“For you? Nothing too wild,” Jadzia replies. “I think right about…” She reaches out and brushes her fingers against the side of Kira’s neck, settling just below her jaw line. “Here.”
Jadzia’s hands are cold, they always are, but Kira feels warm just the same.
Later on, during a break in her shift, she rubs at her neck and swears that spot is tingling.
“How long’s she been in there?” O’Brien asks.
“It’s got to have been three hours by now,” Bashir replies.
“Three point five,” Quark says from behind the bar. “Normally I’d be more than happy to keep taking her latinum.”
“Normally,” Kira says flatly.
“Somebody’s gotta get her out of this mood,” Quark says.
“I think it’s a bit more than a simple ‘mood’, Quark,” Bashir says.
He’s not wrong. Jadzia’s been spending all her free time in the holosuite bashing holographic Klingons’ heads in, and it all started after Lenara Kahn left.
“Should we do something?” O’Brien asks.
“There’s nothing to do,” Kira says, sipping her drink. “It’s her business.”
“No, it’s my business,” Quark says, “and I’d much rather she come back to my tongo games instead of stomping around up there by herself.”
“It doesn’t matter what you want,” Kira puts her glass down harder than intended and gets up. “Just leave her alone, all of you.”
Leave her alone, don’t leave her alone, Kira doesn’t know what she should do, but she knows how hard it is to watch Jadzia, solitary and quiet wherever she goes. She’s all business in Ops. She declines all invitations. She takes PADDs with her to the replimat only to put them down and stare off into the distance. People are starting to notice, and to talk, and Kira wants to beat them all back with sticks. Everyone has the right to nurse a broken heart.
Captain Sisko doesn’t seem at all worried when Kira asks him about it.
“She’ll work through it,” he says, and then with a smirk, adds, “Although there may be a bit more holosuite violence before that happens.”
So if the captain isn’t worried about it, Kira decides she won’t be, either. Jadzia is no wispy flower; she won’t be knocked over by only a little breeze.
Still, the morning Jadzia finally joins her again in the replimat feels like a breath of fresh air, coming out of nowhere.
“You should join me in the holosuite today,” Jadzia says, sliding into her usual seat.
Kira looks up from her raktajino. “Uh, hi.”
“Hi,” Jadzia says, grinning.
A weight lifts from Kira’s shoulders, and she does her best not to make it visible.
“If you’re going in there to beat more people up, I’ll have to pass,” she says.
“Not today,” Jadzia says. “How about giving Camelot another shot? Or we could borrow one of Julian’s.”
“His ridiculous secret spy things?” Kira can never wrap her head around those, or why anyone would want to play something so completely detached from reality.
“It could be fun,” Jadzia says, with a look on her face like she’s giving real thought to leaping off tall buildings in a tuxedo.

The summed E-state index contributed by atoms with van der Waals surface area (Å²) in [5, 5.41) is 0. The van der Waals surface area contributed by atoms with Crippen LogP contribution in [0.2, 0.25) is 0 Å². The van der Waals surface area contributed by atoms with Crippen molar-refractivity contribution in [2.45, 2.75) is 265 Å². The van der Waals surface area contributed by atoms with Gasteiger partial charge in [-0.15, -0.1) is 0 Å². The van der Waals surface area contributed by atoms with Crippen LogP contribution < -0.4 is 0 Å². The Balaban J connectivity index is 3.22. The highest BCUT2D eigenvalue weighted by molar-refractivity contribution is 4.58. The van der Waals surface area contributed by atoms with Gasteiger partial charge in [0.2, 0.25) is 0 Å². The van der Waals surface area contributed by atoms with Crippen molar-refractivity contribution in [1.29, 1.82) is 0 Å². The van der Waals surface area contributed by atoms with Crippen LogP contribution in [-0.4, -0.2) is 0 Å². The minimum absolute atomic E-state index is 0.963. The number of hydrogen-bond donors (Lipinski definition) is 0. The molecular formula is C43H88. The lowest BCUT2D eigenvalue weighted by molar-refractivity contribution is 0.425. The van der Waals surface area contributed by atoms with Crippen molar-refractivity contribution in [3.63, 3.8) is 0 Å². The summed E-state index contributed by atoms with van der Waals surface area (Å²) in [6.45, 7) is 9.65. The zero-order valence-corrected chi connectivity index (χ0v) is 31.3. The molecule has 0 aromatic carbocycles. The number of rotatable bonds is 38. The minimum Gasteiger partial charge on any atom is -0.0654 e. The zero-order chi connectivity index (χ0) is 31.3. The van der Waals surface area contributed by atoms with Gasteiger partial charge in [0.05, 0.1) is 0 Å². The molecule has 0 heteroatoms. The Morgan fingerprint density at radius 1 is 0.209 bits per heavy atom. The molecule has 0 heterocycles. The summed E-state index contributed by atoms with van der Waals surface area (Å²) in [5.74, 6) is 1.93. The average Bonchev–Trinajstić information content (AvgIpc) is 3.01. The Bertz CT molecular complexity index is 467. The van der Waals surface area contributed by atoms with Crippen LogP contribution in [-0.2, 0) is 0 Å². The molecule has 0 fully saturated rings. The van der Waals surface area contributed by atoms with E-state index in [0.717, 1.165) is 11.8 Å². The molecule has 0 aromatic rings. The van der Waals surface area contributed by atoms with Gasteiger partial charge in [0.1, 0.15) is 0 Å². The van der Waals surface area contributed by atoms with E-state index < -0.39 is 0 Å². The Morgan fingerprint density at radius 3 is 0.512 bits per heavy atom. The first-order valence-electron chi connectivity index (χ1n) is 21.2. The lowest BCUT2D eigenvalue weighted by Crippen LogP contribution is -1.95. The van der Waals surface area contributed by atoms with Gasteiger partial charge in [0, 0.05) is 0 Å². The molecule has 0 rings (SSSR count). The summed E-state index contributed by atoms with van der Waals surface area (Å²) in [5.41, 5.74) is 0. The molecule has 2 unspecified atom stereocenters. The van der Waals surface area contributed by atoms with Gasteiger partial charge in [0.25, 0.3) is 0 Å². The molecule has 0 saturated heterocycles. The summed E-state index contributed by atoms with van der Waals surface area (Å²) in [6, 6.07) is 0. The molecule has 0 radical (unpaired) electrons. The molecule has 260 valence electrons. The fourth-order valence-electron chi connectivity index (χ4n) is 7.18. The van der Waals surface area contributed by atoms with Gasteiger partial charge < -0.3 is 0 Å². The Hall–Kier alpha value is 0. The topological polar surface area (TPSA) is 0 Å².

Kira shakes her head. “I don’t want to be one of those weird girls slinking around all over the place with a gun in my dress.”
Jadzia feigns a gasp and gives her a light swat on the arm. “But you’d make such a good weird girl!”
They both laugh, but Kira shakes her head again. “No. Pass.”
“Okay, if not one of mine or one of Julian’s, how about one of yours?” Jadzia asks.
“What, you mean springball?”
Jadzia blanches. “Oh, God no. Not after last time.” She takes a good, long swig of her raktajino, and still ends up making a face like it goes down bitter.
“But our good doctor was able to get that bump off your forehead in no time,” Kira says with a small smile.
Jadzia glares at her. “Why don’t you pick one of your other ones?”
“I don’t have any other ones.”
“Still?” Jadzia asks. “It’s been four years and you don’t have any programs of your own?”
“Jadzia, what am I going to do with a holosuite program?”
“Play in it!” Jadzia puts her mug down with an audible thump. “All right, what if we made one for you? You’ve got to have at least one.”
Kira smirks. “I have springball.”
“Come on,” Kira says. “You know my imagination has never been that active.”
“Just think about what you’d enjoy if you could do anything, right now, this minute.”
“Really, I don’t know!” Kira doesn’t know, but she should at least humor Jadzia. “If I could do anything right now, I’d probably… I’d probably go to Bajor.”
“Great,” Jadzia says. “Let’s make Bajor.”
Kira sighs. “No, I don’t want to make Bajor. I want to go to Bajor. What I want is to… is to go to Kendra Province. I want to be on a hill, with the trees spread out below us and the mountains on the horizon. I want to take in that fresh smell of the flowers in the fields, I want to feel the warm breeze on my face, I want to lie down while the sun sets and the stars come out and just…” Her eyelids flutter shut. “Breathe.”
Jadzia is quiet for a moment, and then says, “Let’s make Kendra Province.”
“No,” Kira says. “It could never be the same. We have to go there.” She leans forward, putting her elbows on the table. “Let’s go.”
“What, now?” Jadzia asks.